The way society has been built up, means that certain things which didn't use to be are now a necessity (and therefore a new expense). 
    And they're not just luxuries, either. They've become essential parts of life.

    Using CakeGuts examples above:
    No mobile phone? All the public phone booths are gone, so I hope you never need to call anyone while you're out.
    No washing machine? Well there might still be a local laundrette if you're lucky... the only one I can find in my town (of 25k people) is 15 mins away by public transport... and I can only find the one place!
    No bathroom? I mean those houses are classed as uninhabitable these days, so good luck saying 'oh, no, I'll save money by not having one'. Think you'll struggle to find a public bath, too.

    So while that's all lovely and all that you guys didn't have those things and thus life was cheaper, it is actually impossible to continue to live that way for 99% of people because those facilities just do not exist - the world assumes you have these things, and thus you have to have them.

    (And I haven't even gotten started on the internet...)
  • ian1246ian1246 Forumite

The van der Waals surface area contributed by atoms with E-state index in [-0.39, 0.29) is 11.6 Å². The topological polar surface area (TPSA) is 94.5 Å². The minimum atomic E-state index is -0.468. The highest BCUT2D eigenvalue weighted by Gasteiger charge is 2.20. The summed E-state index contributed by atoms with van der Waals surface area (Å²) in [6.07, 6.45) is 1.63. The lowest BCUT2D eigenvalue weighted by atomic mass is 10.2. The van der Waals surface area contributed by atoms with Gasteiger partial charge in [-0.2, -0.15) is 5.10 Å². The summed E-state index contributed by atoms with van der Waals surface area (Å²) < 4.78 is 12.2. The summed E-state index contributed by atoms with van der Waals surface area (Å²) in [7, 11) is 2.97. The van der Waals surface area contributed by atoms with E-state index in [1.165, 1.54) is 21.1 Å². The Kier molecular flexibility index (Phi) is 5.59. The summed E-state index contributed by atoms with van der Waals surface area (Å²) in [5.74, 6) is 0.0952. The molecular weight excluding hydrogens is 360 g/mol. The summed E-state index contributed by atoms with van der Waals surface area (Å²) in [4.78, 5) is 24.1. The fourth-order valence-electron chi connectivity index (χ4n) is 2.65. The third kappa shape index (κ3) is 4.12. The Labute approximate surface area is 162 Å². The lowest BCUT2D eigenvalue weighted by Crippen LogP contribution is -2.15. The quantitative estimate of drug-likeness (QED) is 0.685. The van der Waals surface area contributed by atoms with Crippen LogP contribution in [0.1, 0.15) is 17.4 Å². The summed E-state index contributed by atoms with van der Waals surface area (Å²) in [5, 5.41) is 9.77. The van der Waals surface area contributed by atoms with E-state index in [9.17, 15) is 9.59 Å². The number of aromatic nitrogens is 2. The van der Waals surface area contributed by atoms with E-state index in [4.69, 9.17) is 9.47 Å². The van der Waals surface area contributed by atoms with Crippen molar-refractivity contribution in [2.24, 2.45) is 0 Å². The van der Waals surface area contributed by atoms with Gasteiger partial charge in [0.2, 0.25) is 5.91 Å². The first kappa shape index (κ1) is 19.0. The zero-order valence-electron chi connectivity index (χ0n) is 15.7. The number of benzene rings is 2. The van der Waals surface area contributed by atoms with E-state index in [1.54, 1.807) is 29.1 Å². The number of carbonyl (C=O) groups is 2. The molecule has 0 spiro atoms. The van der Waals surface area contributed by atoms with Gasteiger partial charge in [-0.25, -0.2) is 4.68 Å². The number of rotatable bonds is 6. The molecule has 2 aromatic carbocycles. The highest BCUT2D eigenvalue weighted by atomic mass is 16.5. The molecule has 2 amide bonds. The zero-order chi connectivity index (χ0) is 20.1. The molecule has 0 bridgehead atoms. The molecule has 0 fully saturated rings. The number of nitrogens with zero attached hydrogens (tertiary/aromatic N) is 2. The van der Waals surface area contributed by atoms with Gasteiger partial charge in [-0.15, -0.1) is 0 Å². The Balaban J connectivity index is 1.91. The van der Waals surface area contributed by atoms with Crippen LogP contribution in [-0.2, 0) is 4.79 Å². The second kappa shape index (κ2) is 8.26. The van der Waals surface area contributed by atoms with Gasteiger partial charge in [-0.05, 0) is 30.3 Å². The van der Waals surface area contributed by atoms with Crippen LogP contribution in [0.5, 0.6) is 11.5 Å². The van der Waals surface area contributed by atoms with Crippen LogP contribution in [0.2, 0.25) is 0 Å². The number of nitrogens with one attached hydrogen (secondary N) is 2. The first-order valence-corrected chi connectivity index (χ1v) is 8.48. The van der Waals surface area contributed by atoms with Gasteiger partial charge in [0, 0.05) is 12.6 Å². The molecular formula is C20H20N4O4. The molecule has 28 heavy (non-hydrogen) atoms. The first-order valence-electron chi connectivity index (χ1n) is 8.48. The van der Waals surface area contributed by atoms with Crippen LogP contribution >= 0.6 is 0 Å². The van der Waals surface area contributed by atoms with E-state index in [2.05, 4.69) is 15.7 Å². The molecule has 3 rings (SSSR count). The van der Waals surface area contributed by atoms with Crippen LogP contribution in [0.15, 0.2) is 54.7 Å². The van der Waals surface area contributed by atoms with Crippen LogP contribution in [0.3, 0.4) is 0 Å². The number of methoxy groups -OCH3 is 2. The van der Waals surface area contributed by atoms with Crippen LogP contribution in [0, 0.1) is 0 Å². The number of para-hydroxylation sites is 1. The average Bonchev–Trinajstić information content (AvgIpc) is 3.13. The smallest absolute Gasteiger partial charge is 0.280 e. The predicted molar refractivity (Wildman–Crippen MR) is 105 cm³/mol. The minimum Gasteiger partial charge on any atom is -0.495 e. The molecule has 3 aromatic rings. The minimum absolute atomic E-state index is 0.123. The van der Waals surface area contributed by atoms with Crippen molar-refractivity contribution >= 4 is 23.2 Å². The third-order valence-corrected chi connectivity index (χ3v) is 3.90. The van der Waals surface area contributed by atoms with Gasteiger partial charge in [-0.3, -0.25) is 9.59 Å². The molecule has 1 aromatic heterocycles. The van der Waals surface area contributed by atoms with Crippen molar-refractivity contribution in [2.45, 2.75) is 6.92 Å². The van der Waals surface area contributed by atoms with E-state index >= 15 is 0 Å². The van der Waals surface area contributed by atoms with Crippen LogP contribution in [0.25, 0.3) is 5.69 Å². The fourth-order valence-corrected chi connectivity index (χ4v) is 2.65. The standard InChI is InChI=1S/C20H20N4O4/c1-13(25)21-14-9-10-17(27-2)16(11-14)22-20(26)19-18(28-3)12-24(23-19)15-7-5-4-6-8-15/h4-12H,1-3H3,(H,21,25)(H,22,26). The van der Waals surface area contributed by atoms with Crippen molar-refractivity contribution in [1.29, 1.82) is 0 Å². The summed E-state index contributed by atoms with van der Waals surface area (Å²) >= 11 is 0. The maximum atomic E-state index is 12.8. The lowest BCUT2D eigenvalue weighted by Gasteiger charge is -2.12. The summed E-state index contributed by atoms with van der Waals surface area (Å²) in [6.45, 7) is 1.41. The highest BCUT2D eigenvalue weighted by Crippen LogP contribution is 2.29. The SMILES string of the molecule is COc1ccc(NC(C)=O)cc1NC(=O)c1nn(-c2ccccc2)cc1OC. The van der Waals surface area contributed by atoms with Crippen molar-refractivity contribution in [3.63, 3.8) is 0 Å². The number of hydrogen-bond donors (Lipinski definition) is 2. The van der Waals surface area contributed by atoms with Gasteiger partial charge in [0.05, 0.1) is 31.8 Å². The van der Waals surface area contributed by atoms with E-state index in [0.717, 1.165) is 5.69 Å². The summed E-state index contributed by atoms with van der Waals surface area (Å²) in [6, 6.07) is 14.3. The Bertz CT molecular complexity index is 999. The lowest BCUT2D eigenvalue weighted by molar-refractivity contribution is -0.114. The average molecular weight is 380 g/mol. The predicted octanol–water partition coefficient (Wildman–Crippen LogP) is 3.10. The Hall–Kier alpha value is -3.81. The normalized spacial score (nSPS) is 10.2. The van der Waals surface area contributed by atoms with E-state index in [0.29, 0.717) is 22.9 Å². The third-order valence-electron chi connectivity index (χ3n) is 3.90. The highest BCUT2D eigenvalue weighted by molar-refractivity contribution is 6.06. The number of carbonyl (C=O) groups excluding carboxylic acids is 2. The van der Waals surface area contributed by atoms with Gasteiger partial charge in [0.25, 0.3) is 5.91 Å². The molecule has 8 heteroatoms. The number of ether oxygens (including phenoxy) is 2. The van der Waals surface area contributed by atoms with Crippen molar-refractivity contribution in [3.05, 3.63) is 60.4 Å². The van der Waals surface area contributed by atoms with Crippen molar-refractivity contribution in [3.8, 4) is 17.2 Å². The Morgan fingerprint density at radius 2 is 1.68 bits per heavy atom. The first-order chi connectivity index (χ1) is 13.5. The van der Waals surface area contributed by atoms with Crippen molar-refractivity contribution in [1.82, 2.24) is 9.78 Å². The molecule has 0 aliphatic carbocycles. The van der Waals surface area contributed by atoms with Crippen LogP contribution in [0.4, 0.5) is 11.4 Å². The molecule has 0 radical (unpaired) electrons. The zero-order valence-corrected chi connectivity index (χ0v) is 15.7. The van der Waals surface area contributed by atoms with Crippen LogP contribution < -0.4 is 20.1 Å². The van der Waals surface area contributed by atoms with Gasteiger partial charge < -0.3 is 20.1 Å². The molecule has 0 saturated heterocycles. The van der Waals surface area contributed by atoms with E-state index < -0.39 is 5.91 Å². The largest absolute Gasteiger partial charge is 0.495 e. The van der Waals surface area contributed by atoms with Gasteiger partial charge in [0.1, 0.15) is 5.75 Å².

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    I've read this thread with interest. I can see it from both points of views tbh - the "Boomer" Generation frankly have in many ways been fortunate in the circumstances they have found themselves in (Wage growth vs. inflation. Hugely increasing house prices, giving a fantastic asset to fund future retirement etc...), yet fail to recognise the disadvantages which the "Youth" of today face - House Prices vs. Income Ratio's being the obvious example, but also the lack of stability when it comes to Careers & options for well paying one's, alongside the lack of future pension options (good luck finding a DB Pension!). Throw into the equation the absolute lack of Council Housing (Courtesy of the Boomer generation buying it all up and then failing to replace it - effectively pulling the draw bridge up behind them) and the last decade of appalling economic growth (courtesy of the decisions made by the Boomer generation when it comes to government budgeting and financial regulations) since the global crash, which is the climate in which today's youth have emerged onto the job-market.... and now Brexit (courtesy of the Boomer Vote) further causing mass-havoc.